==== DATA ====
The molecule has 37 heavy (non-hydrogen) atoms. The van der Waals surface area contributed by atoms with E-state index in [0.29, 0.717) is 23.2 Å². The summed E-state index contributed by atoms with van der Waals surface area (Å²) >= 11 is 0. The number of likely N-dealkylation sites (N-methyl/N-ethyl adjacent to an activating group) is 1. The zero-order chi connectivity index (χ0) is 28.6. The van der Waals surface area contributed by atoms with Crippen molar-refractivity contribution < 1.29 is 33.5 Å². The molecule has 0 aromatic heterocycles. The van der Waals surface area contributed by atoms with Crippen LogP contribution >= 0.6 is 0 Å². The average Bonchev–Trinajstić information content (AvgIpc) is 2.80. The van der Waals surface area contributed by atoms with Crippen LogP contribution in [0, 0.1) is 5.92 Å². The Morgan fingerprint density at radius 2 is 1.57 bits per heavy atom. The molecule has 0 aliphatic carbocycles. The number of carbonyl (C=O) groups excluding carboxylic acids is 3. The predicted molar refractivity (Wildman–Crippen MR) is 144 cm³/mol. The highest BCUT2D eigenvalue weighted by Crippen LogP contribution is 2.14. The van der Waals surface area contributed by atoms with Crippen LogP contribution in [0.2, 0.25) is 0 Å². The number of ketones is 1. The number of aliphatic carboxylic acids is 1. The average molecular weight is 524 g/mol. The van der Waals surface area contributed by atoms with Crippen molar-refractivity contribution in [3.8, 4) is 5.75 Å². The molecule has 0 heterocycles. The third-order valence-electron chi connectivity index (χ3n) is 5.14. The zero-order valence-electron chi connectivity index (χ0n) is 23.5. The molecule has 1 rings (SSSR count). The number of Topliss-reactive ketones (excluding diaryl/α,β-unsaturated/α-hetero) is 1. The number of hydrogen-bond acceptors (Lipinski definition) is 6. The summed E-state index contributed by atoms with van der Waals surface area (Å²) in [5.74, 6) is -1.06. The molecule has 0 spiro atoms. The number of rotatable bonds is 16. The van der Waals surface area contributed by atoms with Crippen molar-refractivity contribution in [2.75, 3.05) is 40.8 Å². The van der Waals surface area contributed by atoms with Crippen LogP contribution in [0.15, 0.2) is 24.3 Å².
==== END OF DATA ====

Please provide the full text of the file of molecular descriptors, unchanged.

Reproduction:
The molecule has 37 heavy (non-hydrogen) atoms. The van der Waals surface area contributed by atoms with E-state index in [0.29, 0.717) is 23.2 Å². The summed E-state index contributed by atoms with van der Waals surface area (Å²) >= 11 is 0. The number of likely N-dealkylation sites (N-methyl/N-ethyl adjacent to an activating group) is 1. The zero-order chi connectivity index (χ0) is 28.6. The van der Waals surface area contributed by atoms with Crippen molar-refractivity contribution < 1.29 is 33.5 Å². The molecule has 0 aromatic heterocycles. The van der Waals surface area contributed by atoms with Crippen LogP contribution >= 0.6 is 0 Å². The average Bonchev–Trinajstić information content (AvgIpc) is 2.80. The van der Waals surface area contributed by atoms with Crippen LogP contribution in [0, 0.1) is 5.92 Å². The Morgan fingerprint density at radius 2 is 1.57 bits per heavy atom. The molecule has 0 aliphatic carbocycles. The number of carbonyl (C=O) groups excluding carboxylic acids is 3. The predicted molar refractivity (Wildman–Crippen MR) is 144 cm³/mol. The highest BCUT2D eigenvalue weighted by Crippen LogP contribution is 2.14. The van der Waals surface area contributed by atoms with Crippen LogP contribution in [0.2, 0.25) is 0 Å². The number of ketones is 1. The number of aliphatic carboxylic acids is 1. The average molecular weight is 524 g/mol. The van der Waals surface area contributed by atoms with Crippen molar-refractivity contribution in [3.8, 4) is 5.75 Å². The molecule has 0 heterocycles. The third-order valence-electron chi connectivity index (χ3n) is 5.14. The zero-order valence-electron chi connectivity index (χ0n) is 23.5. The molecule has 1 rings (SSSR count). The number of Topliss-reactive ketones (excluding diaryl/α,β-unsaturated/α-hetero) is 1. The number of hydrogen-bond acceptors (Lipinski definition) is 6. The summed E-state index contributed by atoms with van der Waals surface area (Å²) in [5.74, 6) is -1.06. The molecule has 0 spiro atoms. The number of rotatable bonds is 16. The van der Waals surface area contributed by atoms with Crippen molar-refractivity contribution in [2.75, 3.05) is 40.8 Å². The van der Waals surface area contributed by atoms with Crippen LogP contribution in [0.15, 0.2) is 24.3 Å².